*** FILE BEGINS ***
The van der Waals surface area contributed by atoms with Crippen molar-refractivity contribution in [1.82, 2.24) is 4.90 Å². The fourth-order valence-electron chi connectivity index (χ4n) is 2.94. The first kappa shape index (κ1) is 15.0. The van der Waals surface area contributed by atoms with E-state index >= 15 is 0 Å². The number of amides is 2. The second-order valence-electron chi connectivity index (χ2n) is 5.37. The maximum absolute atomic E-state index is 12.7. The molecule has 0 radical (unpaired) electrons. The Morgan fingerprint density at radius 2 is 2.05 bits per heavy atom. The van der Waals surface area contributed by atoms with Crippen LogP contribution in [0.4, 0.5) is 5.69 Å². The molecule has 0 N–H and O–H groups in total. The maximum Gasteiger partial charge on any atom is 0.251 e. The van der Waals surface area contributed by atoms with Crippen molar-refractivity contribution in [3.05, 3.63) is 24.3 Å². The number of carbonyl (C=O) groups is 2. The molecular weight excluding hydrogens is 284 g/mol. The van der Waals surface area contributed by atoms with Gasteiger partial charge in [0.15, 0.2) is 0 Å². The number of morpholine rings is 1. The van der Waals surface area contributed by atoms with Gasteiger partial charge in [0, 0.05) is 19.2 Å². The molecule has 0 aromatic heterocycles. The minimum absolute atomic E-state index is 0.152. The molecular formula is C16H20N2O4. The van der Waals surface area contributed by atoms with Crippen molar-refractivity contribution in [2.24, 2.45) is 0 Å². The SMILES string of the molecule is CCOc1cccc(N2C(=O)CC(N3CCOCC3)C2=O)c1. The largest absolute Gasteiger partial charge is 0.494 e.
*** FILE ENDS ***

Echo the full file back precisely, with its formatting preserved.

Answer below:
The van der Waals surface area contributed by atoms with Crippen molar-refractivity contribution in [1.82, 2.24) is 4.90 Å². The fourth-order valence-electron chi connectivity index (χ4n) is 2.94. The first kappa shape index (κ1) is 15.0. The van der Waals surface area contributed by atoms with E-state index >= 15 is 0 Å². The number of amides is 2. The second-order valence-electron chi connectivity index (χ2n) is 5.37. The maximum absolute atomic E-state index is 12.7. The molecule has 0 radical (unpaired) electrons. The Morgan fingerprint density at radius 2 is 2.05 bits per heavy atom. The van der Waals surface area contributed by atoms with Crippen LogP contribution in [0.4, 0.5) is 5.69 Å². The molecule has 0 N–H and O–H groups in total. The maximum Gasteiger partial charge on any atom is 0.251 e. The van der Waals surface area contributed by atoms with Crippen molar-refractivity contribution in [3.05, 3.63) is 24.3 Å². The number of carbonyl (C=O) groups is 2. The molecular weight excluding hydrogens is 284 g/mol. The van der Waals surface area contributed by atoms with Gasteiger partial charge in [0.15, 0.2) is 0 Å². The number of morpholine rings is 1. The van der Waals surface area contributed by atoms with Gasteiger partial charge in [0, 0.05) is 19.2 Å². The molecule has 0 aromatic heterocycles. The minimum absolute atomic E-state index is 0.152. The molecular formula is C16H20N2O4. The van der Waals surface area contributed by atoms with Crippen molar-refractivity contribution in [2.24, 2.45) is 0 Å². The SMILES string of the molecule is CCOc1cccc(N2C(=O)CC(N3CCOCC3)C2=O)c1. The largest absolute Gasteiger partial charge is 0.494 e.